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Energy and Climate in the Harper Decade
 
Has Stephen Harper turned Canada into an energy superpower?
 
This week on The Harper Decade, economist Marc Lee measures the success – and heavy cost – of the Conservatives’ ambitious energy policy:
 
"PM Harper's record is thus one of relentlessly tearing down barriers to new fossil fuel development. This is perhaps best characterized by the 2012 omnibus bill, which among other things, dismantled environmental regulations that might affect oil sands growth, and accelerated approval processes for new pipeline and tanker projects." (Click here to read more).
 
Marc Lee is a Senior Economist in the BC Office of the Canadian Centre for Policy Alternatives, and Co-Director of the Climate Justice Project. His publications include A Green Industrial Revolution (with Amanda Card) and Enbridge Pipe Dreams and Nightmares, both available at the Canadian Centre for Policy Alternatives.
 

Forecasting Change: Restoring Canada's Right to Know

Has global warming caused the extreme weather of recent winters in Canada?

Click here to read or listen to Chloe Shantz-Hilkes detail the struggle for information and access to science under the tight watch of the Conservative government:

"Canadians are paying for government research. And Canadians have questions that are going unanswered. By all accounts, the silence of Canadian scientists in response to these questions is not voluntary, but imposed. Whether to promote unrestricted oilsands expansion or to disrupt efforts to assist low income Canadians, Prime Minister Stephen Harper has proven himself willing to routinely deny Canadians their right to know about themselves, their environment, and their country.” (Click here to read more.)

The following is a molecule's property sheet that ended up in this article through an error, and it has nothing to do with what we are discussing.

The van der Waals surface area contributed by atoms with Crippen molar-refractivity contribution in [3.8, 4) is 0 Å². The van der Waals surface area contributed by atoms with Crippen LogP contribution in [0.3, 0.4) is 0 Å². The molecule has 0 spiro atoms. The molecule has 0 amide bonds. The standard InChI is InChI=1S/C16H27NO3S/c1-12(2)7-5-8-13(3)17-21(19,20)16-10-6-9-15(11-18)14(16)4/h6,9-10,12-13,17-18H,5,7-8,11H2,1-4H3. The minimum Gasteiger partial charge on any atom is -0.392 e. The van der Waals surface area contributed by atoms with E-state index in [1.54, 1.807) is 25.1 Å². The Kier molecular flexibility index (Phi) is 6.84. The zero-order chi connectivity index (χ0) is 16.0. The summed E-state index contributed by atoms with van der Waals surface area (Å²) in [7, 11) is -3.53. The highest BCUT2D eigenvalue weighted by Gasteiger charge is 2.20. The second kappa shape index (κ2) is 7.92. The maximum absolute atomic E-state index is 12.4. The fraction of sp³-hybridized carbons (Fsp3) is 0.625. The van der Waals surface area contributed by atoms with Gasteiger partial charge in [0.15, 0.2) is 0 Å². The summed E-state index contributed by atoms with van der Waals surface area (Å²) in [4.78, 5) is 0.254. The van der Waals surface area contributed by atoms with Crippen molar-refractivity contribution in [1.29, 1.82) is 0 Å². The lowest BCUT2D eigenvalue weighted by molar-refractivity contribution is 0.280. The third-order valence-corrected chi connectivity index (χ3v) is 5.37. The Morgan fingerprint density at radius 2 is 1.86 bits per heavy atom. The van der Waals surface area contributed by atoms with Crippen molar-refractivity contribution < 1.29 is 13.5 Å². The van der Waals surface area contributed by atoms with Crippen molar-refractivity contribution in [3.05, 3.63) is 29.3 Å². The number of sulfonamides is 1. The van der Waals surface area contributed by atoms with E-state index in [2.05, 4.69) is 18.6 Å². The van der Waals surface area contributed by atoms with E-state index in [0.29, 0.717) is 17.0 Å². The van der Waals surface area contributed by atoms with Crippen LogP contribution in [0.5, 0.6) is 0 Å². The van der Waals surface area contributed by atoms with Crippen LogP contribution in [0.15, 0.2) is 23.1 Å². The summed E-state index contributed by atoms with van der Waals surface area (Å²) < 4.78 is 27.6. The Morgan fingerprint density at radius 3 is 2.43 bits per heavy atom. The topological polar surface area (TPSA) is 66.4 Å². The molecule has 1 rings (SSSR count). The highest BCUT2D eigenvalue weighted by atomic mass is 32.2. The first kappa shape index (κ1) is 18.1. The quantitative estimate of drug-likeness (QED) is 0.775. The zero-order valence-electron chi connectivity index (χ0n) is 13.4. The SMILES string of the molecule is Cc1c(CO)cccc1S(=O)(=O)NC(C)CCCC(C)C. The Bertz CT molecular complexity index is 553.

The Harper Decade Reading List

A list of links highly recommended by The Harper Decade team:
  1. Greek Debt Crisis: Comparing the Greece to Detroit and post-war Germany, the Globe & Mail editorial board argues that the solution to the crisis in Greece requires that Europe write down a significant portion of the embattled country's debt.
  2. Immigration: A family in Edmonton battle to bring their toddler, who was born in Jordan while her mother was visiting an ailing relative, home to Canada.
  3. Missing and Murdered Aboriginal Women: CBC's Andrew Kurjata argues that the focus on 'family violence' in cases of murdered and missing Aboriginal women, particularly in a recent RCMP report, is misguided.
  4. Arctic Oil Extraction: A new report prepared for Fisheries and Oceans Canada warns that the federal government is not prepared to adequately respond to an oil spill in the Arctic or in deep water offshore.
  5. Judicial Appointments: The Conservative government appointed 43 judges in June, following years of record judicial vacancies. 
  6. Voter Identification Cards: The federal government is fighting an injunction request by The Council of Canadians and the Canadian Federation of Students that aims to restore the use of voter information cards as one valid form ID.
  7. Prison Visitor Rules: Correctional Services Canada has passed controversial new measures that will tighten the rules on anyone visiting federal prisons in order to crack down on contraband.
     

The Harper Decade is a digital series featuring expert commentary on the changes that have occurred in Canada over the past decade of Conservative rule.
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